ANTIBIOTIC RESISTANCE IN BACTERIAL PATHOGENS ISOLATED FROM CATTLE DUNG AND ITS CONTAMINATED SOIL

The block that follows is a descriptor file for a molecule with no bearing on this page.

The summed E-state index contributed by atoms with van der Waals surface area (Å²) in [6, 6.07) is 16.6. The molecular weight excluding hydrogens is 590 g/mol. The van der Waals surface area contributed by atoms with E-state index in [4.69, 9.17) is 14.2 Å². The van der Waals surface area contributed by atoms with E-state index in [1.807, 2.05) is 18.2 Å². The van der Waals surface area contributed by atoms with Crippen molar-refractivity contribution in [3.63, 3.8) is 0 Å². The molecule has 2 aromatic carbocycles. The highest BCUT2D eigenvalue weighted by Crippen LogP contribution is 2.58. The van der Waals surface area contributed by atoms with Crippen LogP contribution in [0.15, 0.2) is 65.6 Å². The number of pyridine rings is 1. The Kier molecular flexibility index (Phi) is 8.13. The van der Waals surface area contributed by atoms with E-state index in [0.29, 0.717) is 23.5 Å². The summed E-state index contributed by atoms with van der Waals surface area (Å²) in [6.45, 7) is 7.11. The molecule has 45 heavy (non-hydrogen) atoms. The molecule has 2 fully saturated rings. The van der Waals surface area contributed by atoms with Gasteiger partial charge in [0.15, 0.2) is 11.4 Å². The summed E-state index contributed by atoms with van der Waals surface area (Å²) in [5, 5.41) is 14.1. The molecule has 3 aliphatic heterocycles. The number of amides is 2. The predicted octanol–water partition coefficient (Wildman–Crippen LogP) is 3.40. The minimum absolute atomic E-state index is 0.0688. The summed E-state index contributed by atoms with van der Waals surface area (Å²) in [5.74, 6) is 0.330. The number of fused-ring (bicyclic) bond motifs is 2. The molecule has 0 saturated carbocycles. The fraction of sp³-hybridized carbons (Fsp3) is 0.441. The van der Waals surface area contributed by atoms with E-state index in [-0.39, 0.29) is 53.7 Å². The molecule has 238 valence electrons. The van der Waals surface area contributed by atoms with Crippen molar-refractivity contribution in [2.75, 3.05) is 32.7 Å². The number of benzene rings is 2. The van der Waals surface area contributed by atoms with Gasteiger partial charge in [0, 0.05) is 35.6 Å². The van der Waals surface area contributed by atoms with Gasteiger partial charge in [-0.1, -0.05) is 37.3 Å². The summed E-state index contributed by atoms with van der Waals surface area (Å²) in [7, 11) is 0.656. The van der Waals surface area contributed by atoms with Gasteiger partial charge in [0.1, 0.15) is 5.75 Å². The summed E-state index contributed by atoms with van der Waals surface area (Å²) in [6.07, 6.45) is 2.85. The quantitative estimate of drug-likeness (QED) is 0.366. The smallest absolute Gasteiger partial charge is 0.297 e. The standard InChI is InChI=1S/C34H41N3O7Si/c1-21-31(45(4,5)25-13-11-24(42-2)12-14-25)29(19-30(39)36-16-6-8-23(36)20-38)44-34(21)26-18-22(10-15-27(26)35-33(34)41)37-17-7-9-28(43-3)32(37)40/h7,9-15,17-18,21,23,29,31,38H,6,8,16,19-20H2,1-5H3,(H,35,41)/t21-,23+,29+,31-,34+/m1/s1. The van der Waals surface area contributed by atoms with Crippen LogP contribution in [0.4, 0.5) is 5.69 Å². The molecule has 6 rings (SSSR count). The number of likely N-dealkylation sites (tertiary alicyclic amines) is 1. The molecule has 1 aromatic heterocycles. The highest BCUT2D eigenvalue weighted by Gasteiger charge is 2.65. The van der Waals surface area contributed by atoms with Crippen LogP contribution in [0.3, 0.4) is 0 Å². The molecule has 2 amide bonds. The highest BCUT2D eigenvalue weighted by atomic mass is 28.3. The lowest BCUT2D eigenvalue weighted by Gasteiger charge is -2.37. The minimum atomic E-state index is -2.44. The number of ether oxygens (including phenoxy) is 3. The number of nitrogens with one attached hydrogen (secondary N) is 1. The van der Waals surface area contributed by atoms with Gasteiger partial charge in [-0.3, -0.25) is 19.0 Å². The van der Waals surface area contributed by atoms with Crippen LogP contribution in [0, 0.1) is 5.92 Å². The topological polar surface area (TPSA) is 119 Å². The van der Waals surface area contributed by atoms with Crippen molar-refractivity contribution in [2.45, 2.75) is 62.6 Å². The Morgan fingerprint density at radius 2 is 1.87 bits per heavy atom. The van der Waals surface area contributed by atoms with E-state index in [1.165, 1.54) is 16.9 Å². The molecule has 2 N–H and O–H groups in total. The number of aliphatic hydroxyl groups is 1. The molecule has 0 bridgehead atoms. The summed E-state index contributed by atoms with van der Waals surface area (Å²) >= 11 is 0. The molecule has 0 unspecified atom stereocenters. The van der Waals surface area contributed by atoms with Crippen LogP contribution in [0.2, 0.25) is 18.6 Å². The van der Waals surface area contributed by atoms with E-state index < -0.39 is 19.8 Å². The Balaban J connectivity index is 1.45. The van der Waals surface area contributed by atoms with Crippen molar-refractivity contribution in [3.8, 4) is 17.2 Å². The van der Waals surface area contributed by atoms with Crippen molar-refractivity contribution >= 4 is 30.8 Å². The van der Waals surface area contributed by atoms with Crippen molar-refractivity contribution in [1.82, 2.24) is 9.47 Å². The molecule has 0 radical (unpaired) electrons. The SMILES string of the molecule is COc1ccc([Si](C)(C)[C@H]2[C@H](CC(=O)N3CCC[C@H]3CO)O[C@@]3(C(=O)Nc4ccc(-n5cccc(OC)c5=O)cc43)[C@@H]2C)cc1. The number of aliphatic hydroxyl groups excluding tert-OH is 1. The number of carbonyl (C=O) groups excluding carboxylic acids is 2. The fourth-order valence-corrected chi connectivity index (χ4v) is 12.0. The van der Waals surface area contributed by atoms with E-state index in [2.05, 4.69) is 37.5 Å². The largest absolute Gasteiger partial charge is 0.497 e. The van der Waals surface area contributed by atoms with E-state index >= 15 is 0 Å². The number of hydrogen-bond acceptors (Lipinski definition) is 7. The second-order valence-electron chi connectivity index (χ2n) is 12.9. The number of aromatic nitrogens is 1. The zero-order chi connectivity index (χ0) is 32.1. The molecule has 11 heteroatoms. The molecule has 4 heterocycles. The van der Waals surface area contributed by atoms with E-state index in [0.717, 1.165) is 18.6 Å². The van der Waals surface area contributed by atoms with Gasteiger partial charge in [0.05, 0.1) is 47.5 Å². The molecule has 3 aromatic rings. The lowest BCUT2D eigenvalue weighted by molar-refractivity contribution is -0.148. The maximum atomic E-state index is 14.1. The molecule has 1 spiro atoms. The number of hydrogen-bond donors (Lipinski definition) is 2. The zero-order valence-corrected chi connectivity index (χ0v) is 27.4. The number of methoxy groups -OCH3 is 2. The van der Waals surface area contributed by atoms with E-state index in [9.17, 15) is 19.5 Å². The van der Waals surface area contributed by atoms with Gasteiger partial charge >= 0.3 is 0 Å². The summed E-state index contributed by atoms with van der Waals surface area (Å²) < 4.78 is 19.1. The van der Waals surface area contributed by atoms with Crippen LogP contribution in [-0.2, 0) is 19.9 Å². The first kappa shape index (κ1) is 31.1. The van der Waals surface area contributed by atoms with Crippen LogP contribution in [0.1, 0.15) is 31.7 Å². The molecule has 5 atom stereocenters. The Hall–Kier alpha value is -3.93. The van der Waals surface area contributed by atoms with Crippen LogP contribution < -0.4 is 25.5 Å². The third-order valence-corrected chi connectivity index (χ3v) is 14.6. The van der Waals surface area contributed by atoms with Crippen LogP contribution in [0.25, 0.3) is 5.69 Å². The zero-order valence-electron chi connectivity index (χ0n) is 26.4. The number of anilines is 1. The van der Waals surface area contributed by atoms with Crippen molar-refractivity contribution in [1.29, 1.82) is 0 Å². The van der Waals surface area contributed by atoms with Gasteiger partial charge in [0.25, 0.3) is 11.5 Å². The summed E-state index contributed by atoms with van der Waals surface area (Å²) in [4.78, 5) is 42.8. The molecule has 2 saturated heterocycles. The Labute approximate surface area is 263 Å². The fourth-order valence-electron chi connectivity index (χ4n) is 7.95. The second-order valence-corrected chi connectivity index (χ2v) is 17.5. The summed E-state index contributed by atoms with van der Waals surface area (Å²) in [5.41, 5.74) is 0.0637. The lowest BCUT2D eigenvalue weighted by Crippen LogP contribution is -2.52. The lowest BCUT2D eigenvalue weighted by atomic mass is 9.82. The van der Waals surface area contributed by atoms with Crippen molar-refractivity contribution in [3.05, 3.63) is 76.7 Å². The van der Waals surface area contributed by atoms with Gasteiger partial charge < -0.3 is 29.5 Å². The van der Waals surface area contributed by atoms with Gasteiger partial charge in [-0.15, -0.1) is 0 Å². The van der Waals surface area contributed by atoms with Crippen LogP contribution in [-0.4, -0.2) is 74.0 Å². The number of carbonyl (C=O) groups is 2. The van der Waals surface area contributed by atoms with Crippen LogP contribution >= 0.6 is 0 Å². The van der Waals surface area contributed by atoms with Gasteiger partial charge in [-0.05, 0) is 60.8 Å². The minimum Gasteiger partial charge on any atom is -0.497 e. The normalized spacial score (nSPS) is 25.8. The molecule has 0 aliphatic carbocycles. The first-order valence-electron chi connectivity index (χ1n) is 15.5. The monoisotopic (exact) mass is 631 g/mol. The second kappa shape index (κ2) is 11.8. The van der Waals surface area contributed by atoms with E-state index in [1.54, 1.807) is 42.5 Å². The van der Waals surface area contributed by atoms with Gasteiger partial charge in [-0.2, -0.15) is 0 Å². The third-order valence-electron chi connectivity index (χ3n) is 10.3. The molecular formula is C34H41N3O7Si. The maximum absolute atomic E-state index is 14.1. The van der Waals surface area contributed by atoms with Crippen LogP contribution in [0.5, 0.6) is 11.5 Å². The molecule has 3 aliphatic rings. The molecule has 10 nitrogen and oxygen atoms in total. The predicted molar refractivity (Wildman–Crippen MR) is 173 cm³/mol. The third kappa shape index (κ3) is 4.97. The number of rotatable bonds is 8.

Cattle dung is used as organic fertilizer and alternative source of fuel or biogas but could also be a source of antibiotic resistance genes in the environment. This study isolated, identified and assessed antibiotic susceptibility pattern of bacteria from cattle dung and its contaminated soil. Bacteria isolation and identification were based on standard techniques while hemolytic activity was used to confirm potential pathogenic bacteria. Antibiotic susceptibility pattern of isolated pathogens were assayed by disk diffusion method. Among isolated bacteria, Staphylococcus spp had highest occurrence of 23.8 % while Micrococcus spp was the least at 1.3 %. Hemolytic bacteria isolates were Staphylococcus aureus (16.5 %), Bacillus spp (17.4 %), Nocardia spp (4.6 %), Escherichia coli (29.4 %), Pseudomonas spp (13.8 %), Serratia marcersens (2.8 %) and Salmonella spp (15.6 %). High resistance (100 %) against Ampiclox (30 µg) was observed in all Staphylococcus aureus and Bacillus spp isolates while Pseudomonas aeruginosa isolates showed 100 % resistance to Ofloxacin (30 µg). Most Gram-positive bacterial isolates were majorly resistant to Beta lactams while Gram negative bacteria were resistant to Fluoroquinolones antibiotics. Multiple antibiotics resistant index (MARI) was measured at greater than 0.2, and was observed in 71.5 % of the hemolytic pathogens. Antibiotics resistance in hemolytic bacterial pathogens from this study is indicative of environmental sources of antibiotic resistance and possible adverse effects on human health.
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